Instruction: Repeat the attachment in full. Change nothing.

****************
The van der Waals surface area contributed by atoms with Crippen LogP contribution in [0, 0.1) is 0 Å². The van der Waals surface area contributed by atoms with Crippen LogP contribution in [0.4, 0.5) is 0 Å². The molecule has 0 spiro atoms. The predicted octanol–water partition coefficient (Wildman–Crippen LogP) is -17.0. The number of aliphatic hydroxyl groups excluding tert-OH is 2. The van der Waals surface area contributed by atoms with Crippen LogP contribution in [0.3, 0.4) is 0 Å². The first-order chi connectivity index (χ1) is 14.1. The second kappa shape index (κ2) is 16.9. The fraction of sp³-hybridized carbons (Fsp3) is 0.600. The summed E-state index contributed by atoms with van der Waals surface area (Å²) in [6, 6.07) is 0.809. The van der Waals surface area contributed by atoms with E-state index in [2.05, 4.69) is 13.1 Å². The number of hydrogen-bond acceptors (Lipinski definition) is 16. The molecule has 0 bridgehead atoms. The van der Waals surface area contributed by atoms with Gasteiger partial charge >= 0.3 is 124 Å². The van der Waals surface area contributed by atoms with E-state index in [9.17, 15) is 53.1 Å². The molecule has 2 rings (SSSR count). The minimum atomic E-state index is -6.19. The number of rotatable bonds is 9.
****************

The van der Waals surface area contributed by atoms with Crippen LogP contribution in [0, 0.1) is 0 Å². The van der Waals surface area contributed by atoms with Crippen LogP contribution in [0.4, 0.5) is 0 Å². The molecule has 0 spiro atoms. The predicted octanol–water partition coefficient (Wildman–Crippen LogP) is -17.0. The number of aliphatic hydroxyl groups excluding tert-OH is 2. The van der Waals surface area contributed by atoms with Crippen LogP contribution in [0.3, 0.4) is 0 Å². The first-order chi connectivity index (χ1) is 14.1. The second kappa shape index (κ2) is 16.9. The fraction of sp³-hybridized carbons (Fsp3) is 0.600. The summed E-state index contributed by atoms with van der Waals surface area (Å²) in [6, 6.07) is 0.809. The van der Waals surface area contributed by atoms with E-state index in [2.05, 4.69) is 13.1 Å². The number of hydrogen-bond acceptors (Lipinski definition) is 16. The molecule has 0 bridgehead atoms. The van der Waals surface area contributed by atoms with Gasteiger partial charge >= 0.3 is 124 Å². The van der Waals surface area contributed by atoms with E-state index in [9.17, 15) is 53.1 Å². The molecule has 2 rings (SSSR count). The minimum atomic E-state index is -6.19. The number of rotatable bonds is 9.